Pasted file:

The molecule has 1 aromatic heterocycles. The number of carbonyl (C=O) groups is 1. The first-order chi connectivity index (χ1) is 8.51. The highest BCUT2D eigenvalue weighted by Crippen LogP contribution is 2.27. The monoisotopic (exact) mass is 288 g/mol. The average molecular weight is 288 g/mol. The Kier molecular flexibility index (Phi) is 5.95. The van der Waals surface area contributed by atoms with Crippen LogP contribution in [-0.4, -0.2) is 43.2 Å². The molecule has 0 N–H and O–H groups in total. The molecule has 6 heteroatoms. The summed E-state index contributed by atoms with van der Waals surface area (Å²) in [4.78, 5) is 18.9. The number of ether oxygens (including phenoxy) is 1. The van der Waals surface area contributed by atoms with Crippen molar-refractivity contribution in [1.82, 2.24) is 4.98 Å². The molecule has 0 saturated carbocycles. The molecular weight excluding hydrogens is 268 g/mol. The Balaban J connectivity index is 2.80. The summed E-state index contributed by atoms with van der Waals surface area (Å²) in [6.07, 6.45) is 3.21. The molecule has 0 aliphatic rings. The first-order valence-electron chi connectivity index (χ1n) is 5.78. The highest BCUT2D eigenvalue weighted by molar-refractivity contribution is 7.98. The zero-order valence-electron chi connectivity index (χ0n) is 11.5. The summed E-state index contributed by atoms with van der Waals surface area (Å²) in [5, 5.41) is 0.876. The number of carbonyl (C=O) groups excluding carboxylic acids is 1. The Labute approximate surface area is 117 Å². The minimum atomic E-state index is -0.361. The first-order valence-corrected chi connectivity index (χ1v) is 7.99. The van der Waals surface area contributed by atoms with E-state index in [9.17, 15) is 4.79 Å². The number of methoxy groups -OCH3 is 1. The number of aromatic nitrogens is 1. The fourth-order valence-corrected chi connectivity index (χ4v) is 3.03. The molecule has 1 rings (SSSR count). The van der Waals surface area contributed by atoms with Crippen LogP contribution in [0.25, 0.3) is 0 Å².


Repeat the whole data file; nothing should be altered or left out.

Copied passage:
The molecule has 1 aromatic heterocycles. The number of carbonyl (C=O) groups is 1. The first-order chi connectivity index (χ1) is 8.51. The highest BCUT2D eigenvalue weighted by Crippen LogP contribution is 2.27. The monoisotopic (exact) mass is 288 g/mol. The average molecular weight is 288 g/mol. The Kier molecular flexibility index (Phi) is 5.95. The van der Waals surface area contributed by atoms with Crippen LogP contribution in [-0.4, -0.2) is 43.2 Å². The molecule has 0 N–H and O–H groups in total. The molecule has 6 heteroatoms. The summed E-state index contributed by atoms with van der Waals surface area (Å²) in [4.78, 5) is 18.9. The number of ether oxygens (including phenoxy) is 1. The van der Waals surface area contributed by atoms with Crippen molar-refractivity contribution in [1.82, 2.24) is 4.98 Å². The molecule has 0 saturated carbocycles. The molecular weight excluding hydrogens is 268 g/mol. The Balaban J connectivity index is 2.80. The summed E-state index contributed by atoms with van der Waals surface area (Å²) in [6.07, 6.45) is 3.21. The molecule has 0 aliphatic rings. The first-order valence-electron chi connectivity index (χ1n) is 5.78. The highest BCUT2D eigenvalue weighted by molar-refractivity contribution is 7.98. The zero-order valence-electron chi connectivity index (χ0n) is 11.5. The summed E-state index contributed by atoms with van der Waals surface area (Å²) in [5, 5.41) is 0.876. The number of carbonyl (C=O) groups excluding carboxylic acids is 1. The Labute approximate surface area is 117 Å². The minimum atomic E-state index is -0.361. The first-order valence-corrected chi connectivity index (χ1v) is 7.99. The van der Waals surface area contributed by atoms with E-state index in [9.17, 15) is 4.79 Å². The number of methoxy groups -OCH3 is 1. The number of aromatic nitrogens is 1. The fourth-order valence-corrected chi connectivity index (χ4v) is 3.03. The molecule has 1 rings (SSSR count). The van der Waals surface area contributed by atoms with Crippen LogP contribution in [0.25, 0.3) is 0 Å².